In an elaborate multi-stage process that would need a monograph to describe it, Jessica Labatte makes triangular constructions out of the paper used in color theory courses, arranges them in complicated arrays, shoots them in color as slides and as negatives, “cross-processes” the two impressions when she develops them (forget the details), and selects one of the resulting prints to display. What we see are distinctive abstractions that are engaging by virtue of their elegant yet dynamic composition, their juxtaposition of complementary and contrasting colors (she gives her images such titles as “Cross Processed (Magenta to Lime Green)”), the subtle shadows that they cast, and the fine gradations of tonality that painters would give their eye teeth for. Labatte always starts with a “base color” blend—yellow transitioning into orange, or purple into blue, for example—that forms the background, and then sharpens it, differentiates it, punctuates it and opposes it in the depictions of the constructions. Often elaborate processes mean that an elephant has given birth to a mouse. Not here; all the effort was worth the complex and unified visual experience that results. (Michael Weinstein)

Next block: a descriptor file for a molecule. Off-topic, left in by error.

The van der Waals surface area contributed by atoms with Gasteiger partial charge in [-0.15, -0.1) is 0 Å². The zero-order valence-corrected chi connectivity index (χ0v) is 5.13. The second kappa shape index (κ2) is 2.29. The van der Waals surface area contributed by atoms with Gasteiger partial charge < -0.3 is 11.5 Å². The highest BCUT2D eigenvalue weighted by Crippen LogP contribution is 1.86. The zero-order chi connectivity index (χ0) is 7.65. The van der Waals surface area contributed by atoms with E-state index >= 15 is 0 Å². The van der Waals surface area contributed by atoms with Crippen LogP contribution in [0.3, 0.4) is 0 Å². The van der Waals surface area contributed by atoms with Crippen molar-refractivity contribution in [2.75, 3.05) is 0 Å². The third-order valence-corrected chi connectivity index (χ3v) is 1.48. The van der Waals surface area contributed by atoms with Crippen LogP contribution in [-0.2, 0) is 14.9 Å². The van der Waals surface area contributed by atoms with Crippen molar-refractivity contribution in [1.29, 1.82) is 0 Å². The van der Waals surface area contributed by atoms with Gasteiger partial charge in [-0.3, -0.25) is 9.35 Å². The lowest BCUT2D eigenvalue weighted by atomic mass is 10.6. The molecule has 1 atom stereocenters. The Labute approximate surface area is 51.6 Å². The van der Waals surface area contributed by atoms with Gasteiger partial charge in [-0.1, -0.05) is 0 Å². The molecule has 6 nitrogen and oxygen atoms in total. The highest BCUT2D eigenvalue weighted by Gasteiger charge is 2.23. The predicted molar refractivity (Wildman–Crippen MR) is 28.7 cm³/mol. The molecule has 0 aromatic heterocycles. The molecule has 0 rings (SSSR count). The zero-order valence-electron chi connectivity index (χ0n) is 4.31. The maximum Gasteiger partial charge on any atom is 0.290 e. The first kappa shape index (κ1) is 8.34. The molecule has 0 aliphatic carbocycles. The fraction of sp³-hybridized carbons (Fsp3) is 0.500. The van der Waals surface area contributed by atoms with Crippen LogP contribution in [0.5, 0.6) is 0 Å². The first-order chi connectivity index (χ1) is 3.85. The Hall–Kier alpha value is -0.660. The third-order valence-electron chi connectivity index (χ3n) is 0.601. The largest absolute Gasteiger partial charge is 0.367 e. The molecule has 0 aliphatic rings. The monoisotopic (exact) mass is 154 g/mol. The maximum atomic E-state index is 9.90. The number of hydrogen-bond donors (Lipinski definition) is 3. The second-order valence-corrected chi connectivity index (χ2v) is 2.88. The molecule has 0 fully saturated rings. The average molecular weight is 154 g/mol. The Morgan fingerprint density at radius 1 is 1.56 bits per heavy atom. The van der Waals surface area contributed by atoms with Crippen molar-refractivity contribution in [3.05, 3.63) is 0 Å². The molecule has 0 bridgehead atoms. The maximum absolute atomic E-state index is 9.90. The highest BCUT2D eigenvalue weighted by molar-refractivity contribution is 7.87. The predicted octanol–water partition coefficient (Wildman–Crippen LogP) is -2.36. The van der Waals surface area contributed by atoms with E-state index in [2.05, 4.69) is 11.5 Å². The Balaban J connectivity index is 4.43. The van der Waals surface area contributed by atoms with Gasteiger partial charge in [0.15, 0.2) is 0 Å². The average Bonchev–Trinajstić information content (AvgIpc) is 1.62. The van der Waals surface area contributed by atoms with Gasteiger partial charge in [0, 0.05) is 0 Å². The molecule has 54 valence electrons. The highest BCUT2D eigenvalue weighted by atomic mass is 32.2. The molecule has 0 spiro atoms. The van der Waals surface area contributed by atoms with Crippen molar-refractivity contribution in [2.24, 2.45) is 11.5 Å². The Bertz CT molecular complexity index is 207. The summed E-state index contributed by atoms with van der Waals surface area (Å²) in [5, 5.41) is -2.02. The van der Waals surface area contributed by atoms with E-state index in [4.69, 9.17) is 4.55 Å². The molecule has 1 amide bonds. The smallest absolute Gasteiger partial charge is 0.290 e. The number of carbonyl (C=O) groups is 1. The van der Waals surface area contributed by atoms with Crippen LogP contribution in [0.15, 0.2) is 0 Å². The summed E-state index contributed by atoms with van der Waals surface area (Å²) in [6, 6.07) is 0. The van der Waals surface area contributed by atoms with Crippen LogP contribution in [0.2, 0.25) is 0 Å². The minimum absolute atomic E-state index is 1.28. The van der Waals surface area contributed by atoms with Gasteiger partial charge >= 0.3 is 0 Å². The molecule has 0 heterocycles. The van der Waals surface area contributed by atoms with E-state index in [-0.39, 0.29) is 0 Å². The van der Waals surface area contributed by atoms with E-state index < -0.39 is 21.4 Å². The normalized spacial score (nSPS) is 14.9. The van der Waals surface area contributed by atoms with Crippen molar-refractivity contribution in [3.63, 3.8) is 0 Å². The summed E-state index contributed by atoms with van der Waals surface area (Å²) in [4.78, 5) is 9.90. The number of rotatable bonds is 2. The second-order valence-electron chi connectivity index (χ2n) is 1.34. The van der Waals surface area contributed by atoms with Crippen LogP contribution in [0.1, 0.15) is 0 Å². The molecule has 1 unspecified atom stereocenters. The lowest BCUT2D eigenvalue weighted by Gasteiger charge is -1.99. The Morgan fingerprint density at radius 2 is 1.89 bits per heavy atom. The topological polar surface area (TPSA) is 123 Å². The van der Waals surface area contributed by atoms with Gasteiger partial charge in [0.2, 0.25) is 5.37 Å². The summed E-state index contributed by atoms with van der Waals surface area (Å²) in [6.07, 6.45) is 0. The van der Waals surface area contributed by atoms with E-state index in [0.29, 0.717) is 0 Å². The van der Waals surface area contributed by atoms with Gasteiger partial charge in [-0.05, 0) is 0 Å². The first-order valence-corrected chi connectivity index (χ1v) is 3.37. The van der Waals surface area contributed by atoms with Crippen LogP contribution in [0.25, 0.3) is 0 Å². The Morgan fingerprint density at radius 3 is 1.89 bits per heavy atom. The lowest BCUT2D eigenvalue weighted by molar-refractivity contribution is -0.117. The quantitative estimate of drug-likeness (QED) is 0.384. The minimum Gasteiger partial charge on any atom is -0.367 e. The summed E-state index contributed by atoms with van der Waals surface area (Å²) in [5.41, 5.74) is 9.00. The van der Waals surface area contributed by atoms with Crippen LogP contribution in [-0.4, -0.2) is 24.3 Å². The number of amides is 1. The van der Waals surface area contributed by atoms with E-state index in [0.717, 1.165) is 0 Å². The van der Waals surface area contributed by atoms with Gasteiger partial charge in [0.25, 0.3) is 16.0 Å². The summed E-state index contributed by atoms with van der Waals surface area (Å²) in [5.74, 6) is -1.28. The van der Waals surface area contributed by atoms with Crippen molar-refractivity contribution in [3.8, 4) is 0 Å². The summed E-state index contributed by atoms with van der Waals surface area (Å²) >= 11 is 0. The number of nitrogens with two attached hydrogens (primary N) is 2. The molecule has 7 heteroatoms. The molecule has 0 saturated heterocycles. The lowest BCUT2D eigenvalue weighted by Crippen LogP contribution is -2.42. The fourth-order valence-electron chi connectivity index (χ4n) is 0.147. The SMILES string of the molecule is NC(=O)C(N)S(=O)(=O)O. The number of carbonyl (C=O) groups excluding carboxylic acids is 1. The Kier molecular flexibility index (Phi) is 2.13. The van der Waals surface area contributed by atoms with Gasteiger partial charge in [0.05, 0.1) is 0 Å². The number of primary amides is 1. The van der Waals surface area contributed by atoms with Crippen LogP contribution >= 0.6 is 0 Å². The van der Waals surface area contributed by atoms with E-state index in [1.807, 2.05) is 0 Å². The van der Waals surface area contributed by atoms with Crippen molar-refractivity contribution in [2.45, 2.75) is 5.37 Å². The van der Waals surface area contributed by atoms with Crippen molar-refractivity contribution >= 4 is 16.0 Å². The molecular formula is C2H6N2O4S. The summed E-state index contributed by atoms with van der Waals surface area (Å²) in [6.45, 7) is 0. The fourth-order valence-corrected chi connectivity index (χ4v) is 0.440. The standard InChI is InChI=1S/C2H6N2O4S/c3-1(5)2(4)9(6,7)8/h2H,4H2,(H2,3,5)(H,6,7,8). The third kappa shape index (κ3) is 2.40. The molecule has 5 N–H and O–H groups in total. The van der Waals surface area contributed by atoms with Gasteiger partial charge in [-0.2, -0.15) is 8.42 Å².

Through June 9 at Golden Gallery, 3319 North Broadway
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